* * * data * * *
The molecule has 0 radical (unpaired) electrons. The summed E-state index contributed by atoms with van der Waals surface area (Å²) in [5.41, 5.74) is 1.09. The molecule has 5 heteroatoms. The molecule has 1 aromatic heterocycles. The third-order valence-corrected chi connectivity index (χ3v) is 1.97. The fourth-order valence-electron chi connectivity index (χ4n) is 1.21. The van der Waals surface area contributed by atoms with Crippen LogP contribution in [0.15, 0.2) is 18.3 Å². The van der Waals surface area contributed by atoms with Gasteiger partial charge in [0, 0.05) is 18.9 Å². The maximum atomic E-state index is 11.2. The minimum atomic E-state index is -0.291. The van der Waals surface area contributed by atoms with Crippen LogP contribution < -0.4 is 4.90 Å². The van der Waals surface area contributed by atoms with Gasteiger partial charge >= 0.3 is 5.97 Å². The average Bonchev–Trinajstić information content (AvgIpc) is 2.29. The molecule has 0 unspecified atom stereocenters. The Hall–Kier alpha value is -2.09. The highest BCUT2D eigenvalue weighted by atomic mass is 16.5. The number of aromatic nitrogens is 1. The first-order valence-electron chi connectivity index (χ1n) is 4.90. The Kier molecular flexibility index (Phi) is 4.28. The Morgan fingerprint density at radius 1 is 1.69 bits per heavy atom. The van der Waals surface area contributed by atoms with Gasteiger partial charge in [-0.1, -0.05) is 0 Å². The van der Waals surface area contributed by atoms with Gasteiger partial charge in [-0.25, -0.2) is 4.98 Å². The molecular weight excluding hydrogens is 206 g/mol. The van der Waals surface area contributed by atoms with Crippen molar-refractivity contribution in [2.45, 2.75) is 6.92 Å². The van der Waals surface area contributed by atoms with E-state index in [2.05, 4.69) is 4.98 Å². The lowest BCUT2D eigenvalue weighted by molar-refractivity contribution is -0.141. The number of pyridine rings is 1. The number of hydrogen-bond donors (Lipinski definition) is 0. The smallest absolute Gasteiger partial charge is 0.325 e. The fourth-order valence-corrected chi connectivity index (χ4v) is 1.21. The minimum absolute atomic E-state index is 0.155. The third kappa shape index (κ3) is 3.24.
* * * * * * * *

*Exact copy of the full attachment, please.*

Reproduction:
The molecule has 0 radical (unpaired) electrons. The summed E-state index contributed by atoms with van der Waals surface area (Å²) in [5.41, 5.74) is 1.09. The molecule has 5 heteroatoms. The molecule has 1 aromatic heterocycles. The third-order valence-corrected chi connectivity index (χ3v) is 1.97. The fourth-order valence-electron chi connectivity index (χ4n) is 1.21. The van der Waals surface area contributed by atoms with Crippen LogP contribution in [0.15, 0.2) is 18.3 Å². The van der Waals surface area contributed by atoms with Gasteiger partial charge in [0, 0.05) is 18.9 Å². The maximum atomic E-state index is 11.2. The minimum atomic E-state index is -0.291. The van der Waals surface area contributed by atoms with Crippen LogP contribution < -0.4 is 4.90 Å². The van der Waals surface area contributed by atoms with Gasteiger partial charge >= 0.3 is 5.97 Å². The average Bonchev–Trinajstić information content (AvgIpc) is 2.29. The molecule has 0 unspecified atom stereocenters. The Hall–Kier alpha value is -2.09. The highest BCUT2D eigenvalue weighted by atomic mass is 16.5. The number of aromatic nitrogens is 1. The first-order valence-electron chi connectivity index (χ1n) is 4.90. The Kier molecular flexibility index (Phi) is 4.28. The Morgan fingerprint density at radius 1 is 1.69 bits per heavy atom. The van der Waals surface area contributed by atoms with Gasteiger partial charge in [-0.1, -0.05) is 0 Å². The van der Waals surface area contributed by atoms with Gasteiger partial charge in [-0.25, -0.2) is 4.98 Å². The molecular weight excluding hydrogens is 206 g/mol. The van der Waals surface area contributed by atoms with Crippen molar-refractivity contribution in [2.45, 2.75) is 6.92 Å². The van der Waals surface area contributed by atoms with E-state index in [2.05, 4.69) is 4.98 Å². The lowest BCUT2D eigenvalue weighted by molar-refractivity contribution is -0.141. The number of pyridine rings is 1. The number of hydrogen-bond donors (Lipinski definition) is 0. The smallest absolute Gasteiger partial charge is 0.325 e. The fourth-order valence-corrected chi connectivity index (χ4v) is 1.21. The minimum absolute atomic E-state index is 0.155. The third kappa shape index (κ3) is 3.24.